The Weakest LinkedIn

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If you missed the news (and I bet you didn’t) then here it is – LinkedIn recently had its very own digital moment of truth, when hackers stole around 6 million passwords. Well, if not actual passwords, then the SHA-1 hashes for passwords.

And, to make matters worse, the thieves then published them online with a request to help crack them. Ah, internet: you never cease to be a source of inspiration and hope for our species.

Now, leaving aside the rather troubling question of *how* they got the hashes (one which I hear the FBI is taking an interest in) this really shouldn’t be a problem. Unless, of course, you used something fairly obvious as your password, because just getting the hash of it isn’t exactly the end of the world. I mean, not something to go pop a Champagne cork over, but no reason to go sobbing into your scotch and soda either.

Because you didn’t use an obvious password, right?

Assuming you’ve been in the info sec business for longer than roughly 30 seconds, the following probably isn’t going to come as a surprise.  

According to this piece in the LA Times, the most commonly used password that was exposed was, you guessed it, “link.”

Actually, the only surprising thing here is that the ever-popular “1234” was pushed to second place. Followed closely, in third place, by the somewhat more secure “12345”. Because, that extra digit makes all the difference.

Now, obviously these are a minority of users, since the vast bulk of passwords seem to have been able to defeat the usual dictionary attacks that one would expect to be used. (Note the use of the word “seem”. Obviously, it’s hard to say exactly what the hackers were actually able to do.)

Is it me, or is something wrong here?

My point here is not that people choose bad passwords (see previous comment about being in the industry longer than 30 seconds) but rather that a website aimed at professionals allows them to be so, frankly, dumb.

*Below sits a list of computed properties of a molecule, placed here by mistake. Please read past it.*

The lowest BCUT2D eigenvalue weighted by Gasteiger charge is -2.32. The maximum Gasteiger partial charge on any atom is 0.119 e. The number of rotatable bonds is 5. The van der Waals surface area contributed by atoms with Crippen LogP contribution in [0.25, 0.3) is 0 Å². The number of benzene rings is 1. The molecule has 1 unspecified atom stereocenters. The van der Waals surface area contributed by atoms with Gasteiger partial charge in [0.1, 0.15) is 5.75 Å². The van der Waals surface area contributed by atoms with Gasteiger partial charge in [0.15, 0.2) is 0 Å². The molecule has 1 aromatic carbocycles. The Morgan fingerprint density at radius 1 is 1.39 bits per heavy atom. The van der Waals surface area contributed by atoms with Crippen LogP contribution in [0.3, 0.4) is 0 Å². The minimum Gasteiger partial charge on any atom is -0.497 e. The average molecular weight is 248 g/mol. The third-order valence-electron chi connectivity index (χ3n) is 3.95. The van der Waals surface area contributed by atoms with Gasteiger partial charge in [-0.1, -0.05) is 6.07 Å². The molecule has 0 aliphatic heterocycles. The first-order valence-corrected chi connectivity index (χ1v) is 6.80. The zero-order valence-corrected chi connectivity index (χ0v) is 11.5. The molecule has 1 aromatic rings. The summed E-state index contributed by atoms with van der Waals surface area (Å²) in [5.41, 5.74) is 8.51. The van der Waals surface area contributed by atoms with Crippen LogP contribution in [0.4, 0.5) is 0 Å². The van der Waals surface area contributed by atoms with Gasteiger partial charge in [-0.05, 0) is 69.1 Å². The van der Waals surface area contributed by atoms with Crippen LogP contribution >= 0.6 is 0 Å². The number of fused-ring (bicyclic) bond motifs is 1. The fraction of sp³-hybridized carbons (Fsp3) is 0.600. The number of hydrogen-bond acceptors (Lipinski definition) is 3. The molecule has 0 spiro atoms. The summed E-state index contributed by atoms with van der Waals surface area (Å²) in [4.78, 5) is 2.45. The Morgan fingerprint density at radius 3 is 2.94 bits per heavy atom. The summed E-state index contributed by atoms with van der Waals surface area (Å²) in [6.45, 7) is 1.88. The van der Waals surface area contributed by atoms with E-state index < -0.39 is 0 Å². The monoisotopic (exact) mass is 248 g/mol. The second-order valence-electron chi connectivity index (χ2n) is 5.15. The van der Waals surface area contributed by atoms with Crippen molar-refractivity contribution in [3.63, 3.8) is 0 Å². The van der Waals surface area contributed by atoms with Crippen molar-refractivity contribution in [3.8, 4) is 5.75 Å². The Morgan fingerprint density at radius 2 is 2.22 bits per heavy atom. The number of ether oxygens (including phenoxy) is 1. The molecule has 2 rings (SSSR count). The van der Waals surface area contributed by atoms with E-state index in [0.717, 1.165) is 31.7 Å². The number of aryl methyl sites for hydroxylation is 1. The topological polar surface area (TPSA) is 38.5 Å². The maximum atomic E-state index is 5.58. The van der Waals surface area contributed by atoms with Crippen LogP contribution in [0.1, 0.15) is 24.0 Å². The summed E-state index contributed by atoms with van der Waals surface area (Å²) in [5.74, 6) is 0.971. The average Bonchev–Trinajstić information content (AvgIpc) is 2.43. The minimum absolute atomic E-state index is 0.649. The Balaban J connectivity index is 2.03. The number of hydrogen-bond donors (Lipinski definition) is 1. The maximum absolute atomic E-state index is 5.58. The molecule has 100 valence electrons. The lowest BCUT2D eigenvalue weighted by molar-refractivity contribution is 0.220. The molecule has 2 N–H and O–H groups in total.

I’m all for self-reliance and responsibility, but I have to think that a site that happily allows you to define your passwords as “1234” is rather phoning it in when it comes to their share of responsibility too. I’m not advocating the irritating (and often self-defeating) practices of sites wanting you to include six special characters and four Sanskrit pictograms just to get access to your dog’s pet food order, but I do think there are minimums that should be applied.

If hackers (well, anyone with a browser) can simply get hold of tools to perform dictionary-based attacks, rainbow tables and the other paraphernalia of password crackers, then why on Earth don’t we expect the sites themselves to apply at least the most basic level of checking to prevent you from using “password” as your password?

If you want me to create an account on your site, and store my personal information (and they do, they really, really do) then it’s time to step up to the plate and make sure you’re doing the best you can to stop us from harming ourselves while you let us tell you all about ourselves.

It’s not only good manners, it’s good business too.

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